Common Winter Rodents: Identifying and Preventing These Furry Pests
Insects aren’t the only pests overwintering in and around our homes. During the cold winter months, many mammals go into hibernation. Not these furry pests. Whether they’re invading your home and getting into your food or they’re wreaking havoc on your lawn outside, winter rodents can be a real problem. Here in New Hampshire, we have four common winter rodents to watch out for during this frigid season.
Common Winter Rodents Inside
The freezing temperatures of winter force many rodents to seek out warmer shelter. For mice, this often ends up being our homes. With a sturdy structure to protect against the elements, cozy spots to hide in, and unlimited food and water, your home is the perfect home for mice.
Here in New Hampshire, the two most common mice to be found indoors during the winter are the house mouse and the white-footed mouse. The house mouse is gray with a pointed, pink nose. At 2-3 inches long, the house mouse is a tiny pest. The white-footed mouse is a bit bigger, at 6-8 inches long. This big-eared and big-eyed mouse has white feet (as the name suggests) and a white underbelly. These common winter rodents take up refuge in the walls, ceiling, attic, basement, or under the cabinets in the kitchen. They need easy access to food and water so the kitchen is a common place to find them. Be on the lookout for the telltale signs of a mouse infestation.
Common Signs of Mice in the House
- Chew marks on boxes, paper products, and in the pantry.
- Evidence of food tampering.
- Nesting materials.
- Small droppings.
Rats are also common winter rodents that tend to find their way into our homes during the frigid winter months. In New Hampshire, we have the Norway rat and the roof rat, both of which have been known to infest homes, especially in the winter. Rats are known to carry dangerous and deadly diseases, making home pest control essential.
Rats are much larger than mice. The Norway rat, also known as the brown rat, can reach 20 inches in length, including the tail. It has brown or gray fur with small eyes, small ears, and a slanted nose. The roof rat, also known as the black rat or house rat, can get up to 15 inches long, including the tail. It has black or brown fur, big eyes, big ears, and a pointed nose. Because rats are larger pests than mice, they require access to a lot of food. Rats are usually discovered in attics, basements, walls, floors, in the kitchen pantry, and under kitchen cabinets.
Common Signs of Rats in the House
- Grease marks against walls along the rat’s path.
- Signs of chewing on boxes and insulation.
- Rounded rat droppings.
- Sounds, like scratching and squeaking, in the walls and ceiling.
- Nesting material.
- Evidence of snacking in pantries and cabinets.
Common Winter Rodents Outside
Our home isn’t the only place affected by these common winter rodents. Voles love to take advantage of the snow cover to turn the lawn into their own personal buffet. These tiny rodents can be between 3-9 inches long and are voracious eaters.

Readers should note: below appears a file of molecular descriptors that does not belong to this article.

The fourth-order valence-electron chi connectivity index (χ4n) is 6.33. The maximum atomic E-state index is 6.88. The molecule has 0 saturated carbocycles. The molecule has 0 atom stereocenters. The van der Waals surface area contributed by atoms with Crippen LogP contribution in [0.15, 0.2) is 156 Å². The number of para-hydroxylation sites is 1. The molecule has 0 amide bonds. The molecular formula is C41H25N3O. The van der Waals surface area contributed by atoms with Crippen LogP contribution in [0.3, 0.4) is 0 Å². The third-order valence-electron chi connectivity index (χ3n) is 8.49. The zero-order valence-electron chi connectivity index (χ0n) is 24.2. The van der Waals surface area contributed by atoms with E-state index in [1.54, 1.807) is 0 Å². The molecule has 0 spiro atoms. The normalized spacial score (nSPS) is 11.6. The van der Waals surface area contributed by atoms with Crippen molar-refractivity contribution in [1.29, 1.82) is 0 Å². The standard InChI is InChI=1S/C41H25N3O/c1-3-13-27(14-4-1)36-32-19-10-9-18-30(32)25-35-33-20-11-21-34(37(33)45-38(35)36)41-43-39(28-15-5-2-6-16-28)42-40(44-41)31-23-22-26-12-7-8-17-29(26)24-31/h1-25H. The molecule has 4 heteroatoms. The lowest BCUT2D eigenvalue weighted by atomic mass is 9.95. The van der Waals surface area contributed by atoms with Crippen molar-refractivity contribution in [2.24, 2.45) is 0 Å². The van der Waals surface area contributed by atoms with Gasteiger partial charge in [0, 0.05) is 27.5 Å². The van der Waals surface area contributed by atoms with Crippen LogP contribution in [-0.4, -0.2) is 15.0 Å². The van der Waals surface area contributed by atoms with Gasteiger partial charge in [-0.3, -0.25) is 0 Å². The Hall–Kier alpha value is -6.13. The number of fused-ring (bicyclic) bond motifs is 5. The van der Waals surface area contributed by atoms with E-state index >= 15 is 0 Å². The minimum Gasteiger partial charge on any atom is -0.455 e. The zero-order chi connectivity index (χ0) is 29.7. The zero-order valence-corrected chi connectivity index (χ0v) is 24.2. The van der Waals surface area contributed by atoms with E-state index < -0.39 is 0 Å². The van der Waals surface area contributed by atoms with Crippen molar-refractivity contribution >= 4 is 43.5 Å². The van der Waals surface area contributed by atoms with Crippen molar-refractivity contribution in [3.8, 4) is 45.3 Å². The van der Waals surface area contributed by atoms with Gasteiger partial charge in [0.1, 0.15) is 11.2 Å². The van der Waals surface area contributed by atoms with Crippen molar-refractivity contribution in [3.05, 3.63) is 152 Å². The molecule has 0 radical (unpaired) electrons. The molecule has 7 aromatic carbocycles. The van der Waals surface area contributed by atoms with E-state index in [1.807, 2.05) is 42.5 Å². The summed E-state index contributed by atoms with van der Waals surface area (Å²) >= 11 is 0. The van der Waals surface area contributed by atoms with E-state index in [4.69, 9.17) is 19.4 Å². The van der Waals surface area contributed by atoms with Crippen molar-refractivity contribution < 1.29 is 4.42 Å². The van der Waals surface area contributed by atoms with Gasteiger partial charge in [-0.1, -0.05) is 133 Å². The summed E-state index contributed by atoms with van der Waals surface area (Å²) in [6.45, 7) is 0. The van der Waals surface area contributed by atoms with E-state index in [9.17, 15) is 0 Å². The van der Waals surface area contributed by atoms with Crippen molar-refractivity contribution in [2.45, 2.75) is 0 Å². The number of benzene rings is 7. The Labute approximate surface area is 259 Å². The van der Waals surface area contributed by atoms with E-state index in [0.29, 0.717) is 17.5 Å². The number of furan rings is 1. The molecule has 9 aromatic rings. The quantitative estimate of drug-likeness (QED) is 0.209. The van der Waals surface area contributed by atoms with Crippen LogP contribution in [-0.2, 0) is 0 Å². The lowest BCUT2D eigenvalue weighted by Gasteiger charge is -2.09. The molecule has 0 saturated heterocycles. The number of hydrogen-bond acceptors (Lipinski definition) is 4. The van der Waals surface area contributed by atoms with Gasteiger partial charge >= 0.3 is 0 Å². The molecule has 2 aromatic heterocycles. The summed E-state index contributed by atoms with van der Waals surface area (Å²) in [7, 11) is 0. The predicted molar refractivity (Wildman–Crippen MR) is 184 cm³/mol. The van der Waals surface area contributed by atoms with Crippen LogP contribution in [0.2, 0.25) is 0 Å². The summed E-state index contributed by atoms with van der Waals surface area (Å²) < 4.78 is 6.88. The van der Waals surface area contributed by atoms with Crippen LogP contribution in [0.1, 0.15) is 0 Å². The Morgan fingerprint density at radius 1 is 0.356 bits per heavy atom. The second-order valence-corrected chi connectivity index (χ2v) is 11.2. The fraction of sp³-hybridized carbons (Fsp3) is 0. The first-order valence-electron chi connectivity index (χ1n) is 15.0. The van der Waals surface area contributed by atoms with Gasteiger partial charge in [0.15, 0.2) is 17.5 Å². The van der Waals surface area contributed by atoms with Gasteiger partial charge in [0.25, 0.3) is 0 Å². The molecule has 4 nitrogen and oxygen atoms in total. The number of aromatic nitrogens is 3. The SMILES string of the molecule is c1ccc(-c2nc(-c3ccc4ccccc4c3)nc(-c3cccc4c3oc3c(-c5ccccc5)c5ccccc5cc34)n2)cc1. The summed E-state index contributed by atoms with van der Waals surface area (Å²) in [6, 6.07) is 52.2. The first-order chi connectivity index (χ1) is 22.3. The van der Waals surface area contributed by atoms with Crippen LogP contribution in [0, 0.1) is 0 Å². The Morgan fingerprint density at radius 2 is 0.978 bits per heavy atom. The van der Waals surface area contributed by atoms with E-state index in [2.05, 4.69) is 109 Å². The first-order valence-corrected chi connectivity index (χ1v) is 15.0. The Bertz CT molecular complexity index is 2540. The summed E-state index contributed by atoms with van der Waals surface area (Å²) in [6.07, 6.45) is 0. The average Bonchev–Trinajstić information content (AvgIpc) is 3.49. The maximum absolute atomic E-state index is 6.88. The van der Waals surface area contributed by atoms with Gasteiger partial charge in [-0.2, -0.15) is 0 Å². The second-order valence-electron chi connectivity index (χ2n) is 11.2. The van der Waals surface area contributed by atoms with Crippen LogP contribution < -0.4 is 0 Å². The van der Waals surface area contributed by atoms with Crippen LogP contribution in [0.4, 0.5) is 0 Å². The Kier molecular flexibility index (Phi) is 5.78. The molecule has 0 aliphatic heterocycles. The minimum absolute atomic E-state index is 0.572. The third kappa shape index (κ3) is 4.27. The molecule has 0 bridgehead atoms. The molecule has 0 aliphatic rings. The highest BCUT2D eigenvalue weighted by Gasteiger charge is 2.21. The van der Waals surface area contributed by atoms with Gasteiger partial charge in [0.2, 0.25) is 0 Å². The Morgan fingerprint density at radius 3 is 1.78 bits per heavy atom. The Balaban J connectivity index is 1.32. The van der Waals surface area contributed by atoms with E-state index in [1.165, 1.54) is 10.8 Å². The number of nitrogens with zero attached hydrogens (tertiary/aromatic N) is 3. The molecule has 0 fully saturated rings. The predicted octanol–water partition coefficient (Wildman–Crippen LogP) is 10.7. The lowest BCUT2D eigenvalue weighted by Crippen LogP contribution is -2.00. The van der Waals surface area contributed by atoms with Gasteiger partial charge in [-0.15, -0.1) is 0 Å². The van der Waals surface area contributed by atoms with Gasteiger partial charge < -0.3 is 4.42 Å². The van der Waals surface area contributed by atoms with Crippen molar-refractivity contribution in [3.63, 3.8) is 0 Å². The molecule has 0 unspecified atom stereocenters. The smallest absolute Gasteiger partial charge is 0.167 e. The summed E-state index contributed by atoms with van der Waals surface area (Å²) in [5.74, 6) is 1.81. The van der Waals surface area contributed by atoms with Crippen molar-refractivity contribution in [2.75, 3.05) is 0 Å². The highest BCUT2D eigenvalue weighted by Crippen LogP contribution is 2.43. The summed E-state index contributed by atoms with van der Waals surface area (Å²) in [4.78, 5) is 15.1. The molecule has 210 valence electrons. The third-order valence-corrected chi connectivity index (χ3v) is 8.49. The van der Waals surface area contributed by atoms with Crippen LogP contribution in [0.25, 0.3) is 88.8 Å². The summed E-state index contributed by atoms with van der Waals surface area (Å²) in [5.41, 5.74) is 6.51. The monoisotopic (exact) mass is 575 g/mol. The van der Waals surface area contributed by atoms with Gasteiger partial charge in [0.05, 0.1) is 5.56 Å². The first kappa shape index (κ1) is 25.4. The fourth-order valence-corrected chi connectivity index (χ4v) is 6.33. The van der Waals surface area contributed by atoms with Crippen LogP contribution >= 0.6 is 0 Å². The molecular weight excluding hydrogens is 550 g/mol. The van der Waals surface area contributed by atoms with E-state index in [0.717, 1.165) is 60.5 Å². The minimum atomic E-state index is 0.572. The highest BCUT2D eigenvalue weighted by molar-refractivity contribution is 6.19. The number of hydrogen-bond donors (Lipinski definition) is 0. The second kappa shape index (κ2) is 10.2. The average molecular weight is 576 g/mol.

During the winter months, voles chew through the grass under a blanket of snow. When the snow melts, you may find a large network of intersecting paths of clipped and chewed grass. These vole runways can be a large, sprawling eyesore in the spring, but rarely results in permanent damage. They save the permanent damage for the trees. Voles have been known to girdle trees. This means they chew a strip of bark from around an entire tree. This damage cuts off the top of the tree from the water and nutrients being absorbed by the roots. Without access to water and nutrients, the tree can eventually die. For such a little pest, voles can cause immense damage.
Vole damage can be prevented with strategic fall lawn care and maintenance. Continue mowing the lawn until the grass has completely stopped growing. Long grass is a favorite hiding spot from these vulnerable winter rodents. Trim the branches of your trees and shrubs close to the ground and remove all leaves and lawn debris to eliminate popular vole hiding spots.
Finally, there are the infamous moles. Though they are not rodents, they are an important furry winter pest to be aware of. Moles do not hibernate during the winter. In fact, moles stay very active during these cold months. In New Hampshire, we have 3 common moles that affect our lawns, the eastern mole, hairy-tailed mole, and the famous star-nosed mole. It’s very rare to see a mole above the ground, as they live out the majority of their lives in their subterranean tunnels.
Moles, contrary to popular belief, do not eat plants or roots. Instead, moles feast on worms, grubs, and any insects they find in their tunnels. Typically, mole tunnels are fairly shallow, with sporadic mounds of earth throughout the lawn. During the winter, when the ground is frozen, moles dig deeper underground. These sprawling networks of underground tunnels disrupt and damage grass roots, resulting in patches of damaged grass on the surface.
Mole prevention can be done by eliminating popular food sources for them. The 7-Step Lawn Care Program from Alliance Landscaping includes effective grub control, eliminating one of the mole’s favorite snacks, and making your lawn less hospitable to moles.
Protect Your Home and Lawn From These Common Winter Rodents
The best way to protect your home from common winter rodents, like rats and mice, is with interior pest control services from the experts at Alliance Landscaping. We can also help prevent moles by eliminating the grubs from your lawn with our 7-Step Lawn Care Program. Give your home and lawn all the protection it needs from these winter pests, with services from Alliance Landscaping.
To find out more, call us at (603) 704-4230. For the latest updates on our current news and offerings, follow us on Twitter and Facebook. If you need more tips on pest control, lawn care, tree care, or more.